Thu Mar 7, 2019 AT 10:28 AM EDT
Republican Nikki Haley is meticulously laying the foundation for a presidential bid in 2024, forming a nonprofit organization to sustain her political-rock-star profile while she builds a financial nest egg so her family can afford her political ambitions.
Party insiders keeping tabs on Haley say the former U.S. ambassador to the United Nations wouldn’t challenge her old boss, President Trump, in the 2020 primary. But the dynamic ex-South Carolina governor, just 47, is expected to mount a campaign four years later. With a coterie of advisers, Haley is choosing each step to maximize her notoriety and chart a course to the White House.
Amid quiet maneuvering, Haley’s immediate priority is making money. Neither Haley nor her husband are wealthy. With two children now of college age, Republicans familiar with Haley’s planning say her desire to put family first is a practical necessity, not a cliché. Read Full Story at the Washington Examiner
Tue Mar 5, 2019 AT 10:16 AM EDT
Thousands of primarily Central American migrants who traveled to Mexico with the intent of making it to the United States have instead chosen to return home in 2019, according to local media.
Since Jan. 1, roughly 11,600 migrants who got to Mexico asked the government’s National Institute of Migration (INM) and the United Nations migration agency to help them get back home.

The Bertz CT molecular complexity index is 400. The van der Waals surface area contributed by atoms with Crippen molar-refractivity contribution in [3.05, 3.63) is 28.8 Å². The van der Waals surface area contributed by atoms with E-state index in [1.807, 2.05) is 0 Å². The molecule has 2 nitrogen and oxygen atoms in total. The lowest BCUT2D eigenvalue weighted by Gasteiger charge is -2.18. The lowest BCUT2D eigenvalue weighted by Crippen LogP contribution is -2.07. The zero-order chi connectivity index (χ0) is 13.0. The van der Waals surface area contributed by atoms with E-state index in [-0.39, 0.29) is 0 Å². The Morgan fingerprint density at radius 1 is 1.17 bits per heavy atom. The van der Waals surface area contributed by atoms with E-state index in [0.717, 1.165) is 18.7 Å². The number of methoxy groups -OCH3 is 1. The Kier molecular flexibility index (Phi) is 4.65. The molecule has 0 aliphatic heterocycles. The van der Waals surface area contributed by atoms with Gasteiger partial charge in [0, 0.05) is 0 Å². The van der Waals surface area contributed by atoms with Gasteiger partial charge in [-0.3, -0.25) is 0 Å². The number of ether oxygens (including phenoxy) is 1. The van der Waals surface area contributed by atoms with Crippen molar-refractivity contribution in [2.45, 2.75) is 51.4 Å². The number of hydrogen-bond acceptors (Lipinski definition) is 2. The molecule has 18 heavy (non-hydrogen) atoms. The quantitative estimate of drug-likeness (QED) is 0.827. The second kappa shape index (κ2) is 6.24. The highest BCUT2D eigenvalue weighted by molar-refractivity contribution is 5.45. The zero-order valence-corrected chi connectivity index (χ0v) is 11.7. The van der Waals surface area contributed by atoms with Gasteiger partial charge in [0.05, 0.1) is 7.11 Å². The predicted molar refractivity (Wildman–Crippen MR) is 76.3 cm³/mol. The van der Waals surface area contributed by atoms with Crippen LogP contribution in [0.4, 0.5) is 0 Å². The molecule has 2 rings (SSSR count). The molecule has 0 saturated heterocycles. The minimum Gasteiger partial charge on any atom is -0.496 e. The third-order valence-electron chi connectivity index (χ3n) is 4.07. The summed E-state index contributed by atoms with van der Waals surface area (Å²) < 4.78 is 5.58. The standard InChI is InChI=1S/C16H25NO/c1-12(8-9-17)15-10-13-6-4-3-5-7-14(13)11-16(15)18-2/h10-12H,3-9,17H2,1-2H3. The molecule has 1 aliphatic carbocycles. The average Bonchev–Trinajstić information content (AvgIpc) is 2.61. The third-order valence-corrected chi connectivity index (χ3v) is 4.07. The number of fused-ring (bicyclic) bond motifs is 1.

The numbers are notable as the Trump administration periodically plays up threats posed by Central American migrants coming through Mexico. President Donald Trump and supporters contend the would-be U.S. residents are a public safety and health hazard, while critics blast Trump administration detention and deterrence policies. Read Full Story at the Washington Examiner
Thu Feb 28, 2019 AT 2:32 PM EDT
Early last September, the Republican Study Committee (RSC) polled its members — more than 150 of the most conservative congressmen in the House of Representatives — and asked them to list their priorities for a bill to fund the Departments of Labor, Health and Human Services, and Education. According to a copy of the poll obtained by National Review, their top priority, by far, was removing funding from Planned Parenthood, the largest abortion provider in the United States.
Trying to defund Planned Parenthood is perhaps the promise Republican politicians have made most consistently to their voters over the last decade, and for good reason: The group performed 332,757 abortions last fiscal year alone, more than one-third of the estimated number of annual abortions in the U.S. But despite Republicans controlling the White House, the Senate, and the House for the preceding two years, the last Congress ended with President Donald Trump signing a spending bill that continued funding Planned Parenthood to the tune of about $500 million.
Shortly after that RSC poll was conducted, House Speaker Paul Ryan met with GOP caucus leaders to discuss the draft appropriations bill. Read Full story at National Review